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Empirical knowledge needed for job creation
Live Mint, October 29, 2018


By Pradeep S Mehta


We need to get down to the ground, at an enterprise level, to assess what works and why, and what it is that make enterprises value human resources.

Every government faces challenges and there are some more prominent than others. Job creation is perhaps the most prominent of them all. In the face of declining agriculture opportunities, tough industrial competition, rising protectionism and reshoring, the inevitable realities of artificial intelligence, digitalization and automation will keep the productivity clock ticking. The trade-off is that some of these technologies will replace some mental tasks, some physical ones and some that are both. So we are in a way on the cusp of decision-making about providing meaningful and sustainable jobs to millions of India’s youth over the next many years.

The pressure is enormous, but even in a relatively benign environment, India registered a sustained period of jobless growth. There is enough evidence now to show that starting from the reform years in the 1990s down until now, decades of jobless growth has become a norm.

Anurag Behar of Azim Premji University writes in his candid foreword to the recently released State of Working India report that industries have for years minimized the labour component, not so much because of draconian labour laws or shortage of trained labour, but simply because of the better quality, productivity, and safety of automated systems.

So, how is one to ensure growth with jobs when the complexities have increased manifold? To answer broadly, one would need to spur the growth of means of generating income with labour, and then ensure that other social benefits also accrue to the worker. Ideally, such vocational avenues should also allow workers to learn and earn more. The combination of these aspects will ensure continuous and higher human capability which can be harnessed for higher productivity.

The hard part is how to get this done for millions of people with low and medium skills who form the ‘majority’ of job hunters.

A job that does not provide adequate spending power is mostly meaningless for only a pittance gets recycled back into the economy. Such jobs also put limits on the development of human capability as workers are in continuous ‘survival’ mode. With so many other leakages in the system, what is needed is a much faster and a more robust framework.

Digitalization answers that question but only in part. Think of it through an example of taxi aggregators. In the initial days, they promised high incomes but in less than a decade’s time, they have become labour-exploitative. Then there are other models facilitated by technology that allow ‘gig’ work to flourish. In other words, the person can be a cab driver for a few hours, a delivery boy for a few others, a security guard by the night and run a tea stall in the morning if he still has time and energy. The worker’s spouse may too earn additional income.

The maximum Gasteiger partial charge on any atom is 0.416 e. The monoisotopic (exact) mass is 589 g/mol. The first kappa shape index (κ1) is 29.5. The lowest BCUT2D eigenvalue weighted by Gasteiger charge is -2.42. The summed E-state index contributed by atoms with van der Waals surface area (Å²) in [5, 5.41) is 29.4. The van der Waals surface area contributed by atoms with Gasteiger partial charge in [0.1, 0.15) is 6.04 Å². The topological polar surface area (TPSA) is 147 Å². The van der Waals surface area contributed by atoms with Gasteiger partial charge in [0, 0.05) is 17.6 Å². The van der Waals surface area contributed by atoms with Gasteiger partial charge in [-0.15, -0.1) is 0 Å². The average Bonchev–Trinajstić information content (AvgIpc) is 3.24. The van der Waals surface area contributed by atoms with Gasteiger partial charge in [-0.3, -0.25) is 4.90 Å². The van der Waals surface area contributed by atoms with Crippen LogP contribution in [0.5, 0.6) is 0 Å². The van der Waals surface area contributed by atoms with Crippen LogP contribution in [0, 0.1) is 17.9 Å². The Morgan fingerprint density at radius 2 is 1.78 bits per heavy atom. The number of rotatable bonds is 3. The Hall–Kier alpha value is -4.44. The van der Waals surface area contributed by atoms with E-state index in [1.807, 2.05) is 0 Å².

Put together, they result in higher incomes but only cumulatively. In other words, staggered ‘productivity’ may result in somewhat commensurate income, but that leaves no time to the worker for his good. Therefore, despite higher incomes, they still can’t be called ‘good’ jobs i.e. jobs which imply higher and rising productivity and entail necessary support, safety, security and incentives for the workers to grow and perform better.

However, there can be a contrarian view too. For instance, a combination of similar or some other jobs may even result in acquiring new skills and honing existing ones, thereby adding to individual capabilities which can be ploughed back for higher productivity.

The debate on these issues will continue for as long as there will be new disruptions. But one thing is clear that given the telling effect of new tech, the traditional approach of worker welfare i.e. where enterprise remunerates and the state partakes in fuller development of human capabilities through regulation of social benefits, may not be the only criteria to judge if we are indeed headed the right way.

It is, however, clear that not just jobs but ‘good’ jobs will be needed for a healthy economy. This effectively means dignified work leading to higher incomes and better family welfare. Low and medium skilled manufacturing may hold one part of the answer while services may hold the other. The key may be in clustering many small enterprises and ensuring that we have the right policies for cluster development and concomitant facilities.

For services, clustering may need a different form. Rather than clustering enterprises, this may be physically far more dispersed. Could clustering of ‘jobs’ per worker be an option, with social benefits built upon the cumulative incomes arising from different avenues?

These ideas are rudimentary, but a different approach is likely needed to work along with the traditional ones in almost all areas including social security, access to credit, taxation and lifelong learning systems, to name a few.

As a first step, we need to get down to the ground, at an enterprise level, to assess what works and why, and what it is that make enterprises value human resources. If we have a fuller understanding of that, we may have some answers too, which can be best implemented with a whole-of-government approach.

Abhishek Kumar, director of CUTS contributed to this article.

 

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